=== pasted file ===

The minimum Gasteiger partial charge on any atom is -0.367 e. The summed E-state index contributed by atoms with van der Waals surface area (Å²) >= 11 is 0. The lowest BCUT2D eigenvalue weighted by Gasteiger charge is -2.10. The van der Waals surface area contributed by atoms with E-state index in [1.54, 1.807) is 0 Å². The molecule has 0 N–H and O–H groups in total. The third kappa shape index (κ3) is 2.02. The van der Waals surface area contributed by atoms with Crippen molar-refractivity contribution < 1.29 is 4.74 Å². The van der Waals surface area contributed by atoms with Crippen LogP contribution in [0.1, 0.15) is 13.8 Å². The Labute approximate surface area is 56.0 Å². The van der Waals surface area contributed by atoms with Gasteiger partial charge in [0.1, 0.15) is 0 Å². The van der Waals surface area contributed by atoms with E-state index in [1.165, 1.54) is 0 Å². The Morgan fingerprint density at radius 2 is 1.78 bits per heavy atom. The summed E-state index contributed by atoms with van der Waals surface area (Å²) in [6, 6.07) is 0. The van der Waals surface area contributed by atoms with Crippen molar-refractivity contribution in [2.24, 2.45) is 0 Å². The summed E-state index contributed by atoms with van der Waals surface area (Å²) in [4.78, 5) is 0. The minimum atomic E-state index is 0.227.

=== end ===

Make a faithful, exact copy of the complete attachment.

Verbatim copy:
The minimum Gasteiger partial charge on any atom is -0.367 e. The summed E-state index contributed by atoms with van der Waals surface area (Å²) >= 11 is 0. The lowest BCUT2D eigenvalue weighted by Gasteiger charge is -2.10. The van der Waals surface area contributed by atoms with E-state index in [1.54, 1.807) is 0 Å². The molecule has 0 N–H and O–H groups in total. The third kappa shape index (κ3) is 2.02. The van der Waals surface area contributed by atoms with Crippen molar-refractivity contribution < 1.29 is 4.74 Å². The van der Waals surface area contributed by atoms with Crippen LogP contribution in [0.1, 0.15) is 13.8 Å². The Labute approximate surface area is 56.0 Å². The van der Waals surface area contributed by atoms with Gasteiger partial charge in [0.1, 0.15) is 0 Å². The van der Waals surface area contributed by atoms with E-state index in [1.165, 1.54) is 0 Å². The Morgan fingerprint density at radius 2 is 1.78 bits per heavy atom. The summed E-state index contributed by atoms with van der Waals surface area (Å²) in [6, 6.07) is 0. The van der Waals surface area contributed by atoms with Crippen molar-refractivity contribution in [2.24, 2.45) is 0 Å². The summed E-state index contributed by atoms with van der Waals surface area (Å²) in [4.78, 5) is 0. The minimum atomic E-state index is 0.227.